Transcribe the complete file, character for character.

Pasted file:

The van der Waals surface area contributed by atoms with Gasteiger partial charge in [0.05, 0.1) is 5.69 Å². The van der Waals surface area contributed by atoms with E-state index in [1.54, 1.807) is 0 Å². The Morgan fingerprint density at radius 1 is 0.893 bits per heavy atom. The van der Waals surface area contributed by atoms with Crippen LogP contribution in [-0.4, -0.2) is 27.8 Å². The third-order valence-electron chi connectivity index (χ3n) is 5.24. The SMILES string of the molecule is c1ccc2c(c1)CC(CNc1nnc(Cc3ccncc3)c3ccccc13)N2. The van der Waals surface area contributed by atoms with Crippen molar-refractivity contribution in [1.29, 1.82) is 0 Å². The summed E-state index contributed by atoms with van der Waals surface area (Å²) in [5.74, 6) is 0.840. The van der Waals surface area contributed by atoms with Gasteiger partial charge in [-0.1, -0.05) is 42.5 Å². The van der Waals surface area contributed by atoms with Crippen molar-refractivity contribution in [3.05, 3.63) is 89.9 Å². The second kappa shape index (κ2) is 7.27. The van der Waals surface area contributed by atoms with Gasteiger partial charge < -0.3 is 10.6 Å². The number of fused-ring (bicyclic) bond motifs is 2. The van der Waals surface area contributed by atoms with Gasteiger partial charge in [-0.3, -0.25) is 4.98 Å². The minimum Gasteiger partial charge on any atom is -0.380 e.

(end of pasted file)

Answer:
The van der Waals surface area contributed by atoms with Gasteiger partial charge in [0.05, 0.1) is 5.69 Å². The van der Waals surface area contributed by atoms with E-state index in [1.54, 1.807) is 0 Å². The Morgan fingerprint density at radius 1 is 0.893 bits per heavy atom. The van der Waals surface area contributed by atoms with Crippen LogP contribution in [-0.4, -0.2) is 27.8 Å². The third-order valence-electron chi connectivity index (χ3n) is 5.24. The SMILES string of the molecule is c1ccc2c(c1)CC(CNc1nnc(Cc3ccncc3)c3ccccc13)N2. The van der Waals surface area contributed by atoms with Crippen molar-refractivity contribution in [1.29, 1.82) is 0 Å². The summed E-state index contributed by atoms with van der Waals surface area (Å²) in [5.74, 6) is 0.840. The van der Waals surface area contributed by atoms with Gasteiger partial charge in [-0.1, -0.05) is 42.5 Å². The van der Waals surface area contributed by atoms with Crippen molar-refractivity contribution in [3.05, 3.63) is 89.9 Å². The second kappa shape index (κ2) is 7.27. The van der Waals surface area contributed by atoms with Gasteiger partial charge < -0.3 is 10.6 Å². The number of fused-ring (bicyclic) bond motifs is 2. The van der Waals surface area contributed by atoms with Gasteiger partial charge in [-0.3, -0.25) is 4.98 Å². The minimum Gasteiger partial charge on any atom is -0.380 e.